The treatment of Japanese Americans under the Reagan administration was that of a apology, as during the second world war most Japanese residents in the U.S. and in Latin America were sent to internment camps as prisoners of war regardless of what they did or their position in the war.
Reagan's attempt to address the in balance of rights towards Asian-Americans came in the form of the Civil Liberties Act of 1988 The act granted each surviving internee about US$20,000 in compensation, with payments beginning in 1990. The legislation stated that government actions were based on "race prejudice, war hysteria, and a failure of political leadership" as opposed to legitimate security reasons. A total of 82,219 received redress checks.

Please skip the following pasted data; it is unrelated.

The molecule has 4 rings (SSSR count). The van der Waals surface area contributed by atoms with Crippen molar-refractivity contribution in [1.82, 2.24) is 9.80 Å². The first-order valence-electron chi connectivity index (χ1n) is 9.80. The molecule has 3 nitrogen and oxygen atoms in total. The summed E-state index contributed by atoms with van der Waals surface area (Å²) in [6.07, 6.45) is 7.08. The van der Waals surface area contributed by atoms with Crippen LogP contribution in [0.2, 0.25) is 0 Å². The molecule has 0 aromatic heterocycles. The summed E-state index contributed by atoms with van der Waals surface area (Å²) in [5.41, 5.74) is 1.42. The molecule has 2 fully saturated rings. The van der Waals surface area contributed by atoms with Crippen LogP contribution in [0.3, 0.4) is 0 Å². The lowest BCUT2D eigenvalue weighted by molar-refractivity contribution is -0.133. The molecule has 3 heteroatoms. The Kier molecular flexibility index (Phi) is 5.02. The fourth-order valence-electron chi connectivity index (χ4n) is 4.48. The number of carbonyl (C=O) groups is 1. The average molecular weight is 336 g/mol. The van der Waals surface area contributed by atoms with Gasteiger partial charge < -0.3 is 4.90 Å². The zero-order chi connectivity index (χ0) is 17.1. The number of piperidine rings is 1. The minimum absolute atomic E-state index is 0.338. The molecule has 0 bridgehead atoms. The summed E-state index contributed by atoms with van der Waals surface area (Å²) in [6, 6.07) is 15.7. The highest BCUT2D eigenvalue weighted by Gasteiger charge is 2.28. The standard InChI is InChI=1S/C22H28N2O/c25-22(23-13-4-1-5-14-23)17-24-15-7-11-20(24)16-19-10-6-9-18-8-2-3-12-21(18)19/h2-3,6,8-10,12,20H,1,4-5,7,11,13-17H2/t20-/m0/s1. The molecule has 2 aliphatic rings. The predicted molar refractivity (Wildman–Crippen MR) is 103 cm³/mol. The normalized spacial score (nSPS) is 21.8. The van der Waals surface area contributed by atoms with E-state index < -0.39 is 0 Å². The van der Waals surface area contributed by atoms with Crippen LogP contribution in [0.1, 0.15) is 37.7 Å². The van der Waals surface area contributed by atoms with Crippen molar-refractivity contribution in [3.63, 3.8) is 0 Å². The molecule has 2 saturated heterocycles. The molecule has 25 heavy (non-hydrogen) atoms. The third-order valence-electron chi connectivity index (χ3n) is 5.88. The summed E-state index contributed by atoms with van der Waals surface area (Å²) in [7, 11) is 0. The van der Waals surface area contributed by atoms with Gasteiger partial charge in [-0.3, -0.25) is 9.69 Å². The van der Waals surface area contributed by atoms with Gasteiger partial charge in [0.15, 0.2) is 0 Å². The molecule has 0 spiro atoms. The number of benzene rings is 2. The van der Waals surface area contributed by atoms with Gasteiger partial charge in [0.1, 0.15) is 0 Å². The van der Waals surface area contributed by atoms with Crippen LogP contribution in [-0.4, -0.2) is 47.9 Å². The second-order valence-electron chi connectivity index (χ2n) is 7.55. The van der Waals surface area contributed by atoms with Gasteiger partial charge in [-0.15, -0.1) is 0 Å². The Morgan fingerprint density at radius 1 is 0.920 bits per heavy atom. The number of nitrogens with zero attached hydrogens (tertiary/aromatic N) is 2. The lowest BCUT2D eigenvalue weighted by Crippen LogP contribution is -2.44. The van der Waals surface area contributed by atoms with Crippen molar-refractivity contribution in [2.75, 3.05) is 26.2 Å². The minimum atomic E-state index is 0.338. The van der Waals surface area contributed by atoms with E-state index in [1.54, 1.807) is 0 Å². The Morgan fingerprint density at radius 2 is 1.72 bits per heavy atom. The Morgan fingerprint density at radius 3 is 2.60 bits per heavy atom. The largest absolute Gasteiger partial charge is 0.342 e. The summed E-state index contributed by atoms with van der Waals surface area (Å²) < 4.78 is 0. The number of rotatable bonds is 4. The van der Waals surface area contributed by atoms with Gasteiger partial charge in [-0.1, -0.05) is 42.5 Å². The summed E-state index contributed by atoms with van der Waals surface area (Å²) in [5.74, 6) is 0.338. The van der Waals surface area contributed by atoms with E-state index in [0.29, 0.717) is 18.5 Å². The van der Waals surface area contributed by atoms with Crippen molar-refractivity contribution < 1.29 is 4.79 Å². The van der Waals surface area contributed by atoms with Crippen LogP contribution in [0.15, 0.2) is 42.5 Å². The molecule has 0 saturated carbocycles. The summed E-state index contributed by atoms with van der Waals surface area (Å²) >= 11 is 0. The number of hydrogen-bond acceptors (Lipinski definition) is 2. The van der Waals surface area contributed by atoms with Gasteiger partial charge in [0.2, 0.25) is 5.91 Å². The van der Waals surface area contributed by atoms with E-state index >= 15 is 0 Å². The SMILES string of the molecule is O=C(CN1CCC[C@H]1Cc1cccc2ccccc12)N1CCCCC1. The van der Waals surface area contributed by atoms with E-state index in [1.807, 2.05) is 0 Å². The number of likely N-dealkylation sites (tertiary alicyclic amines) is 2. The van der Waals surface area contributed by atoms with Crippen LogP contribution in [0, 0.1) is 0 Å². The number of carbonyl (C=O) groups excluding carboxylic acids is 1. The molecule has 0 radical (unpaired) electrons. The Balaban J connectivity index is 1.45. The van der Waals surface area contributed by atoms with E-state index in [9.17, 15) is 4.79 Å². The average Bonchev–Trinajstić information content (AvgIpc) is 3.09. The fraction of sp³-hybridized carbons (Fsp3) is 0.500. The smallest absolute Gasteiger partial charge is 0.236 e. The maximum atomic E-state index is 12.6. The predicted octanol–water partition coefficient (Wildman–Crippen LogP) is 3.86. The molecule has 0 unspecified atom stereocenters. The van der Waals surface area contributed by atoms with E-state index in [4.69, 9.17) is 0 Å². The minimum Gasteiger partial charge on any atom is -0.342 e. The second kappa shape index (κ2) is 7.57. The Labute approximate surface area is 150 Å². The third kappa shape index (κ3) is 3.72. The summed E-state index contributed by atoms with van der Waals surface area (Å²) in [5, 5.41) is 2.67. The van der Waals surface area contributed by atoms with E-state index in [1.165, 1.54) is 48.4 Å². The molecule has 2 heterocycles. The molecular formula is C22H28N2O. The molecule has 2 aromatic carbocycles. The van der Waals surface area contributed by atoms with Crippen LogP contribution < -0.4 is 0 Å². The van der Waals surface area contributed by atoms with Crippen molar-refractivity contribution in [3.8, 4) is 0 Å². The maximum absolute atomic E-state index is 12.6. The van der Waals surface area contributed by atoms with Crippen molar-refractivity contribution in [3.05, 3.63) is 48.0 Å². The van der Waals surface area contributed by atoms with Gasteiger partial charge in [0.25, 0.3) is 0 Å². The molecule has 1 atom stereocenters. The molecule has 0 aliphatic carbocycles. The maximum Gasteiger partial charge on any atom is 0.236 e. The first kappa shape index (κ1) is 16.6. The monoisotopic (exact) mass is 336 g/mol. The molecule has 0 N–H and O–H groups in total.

Because the law was restricted to American citizens or legal permanent residents, the ethnic Japanese that had been taken from their homes in Latin America (mostly from Peru) were not covered in the reparations, regardless of whether they remained in the United States, returned to Latin America or were deported to Japan after the war. In 1996, Carmen Mochizuki filed a class-action lawsuit, and won a settlement of around $5,000 per person to those eligible from what was left of the funds from the CLA. 145 of those affected were able to receive the $5,000 settlement before the funds ran out. In 1999, funds were approved for the attorney general to pay out to the rest of the claimants.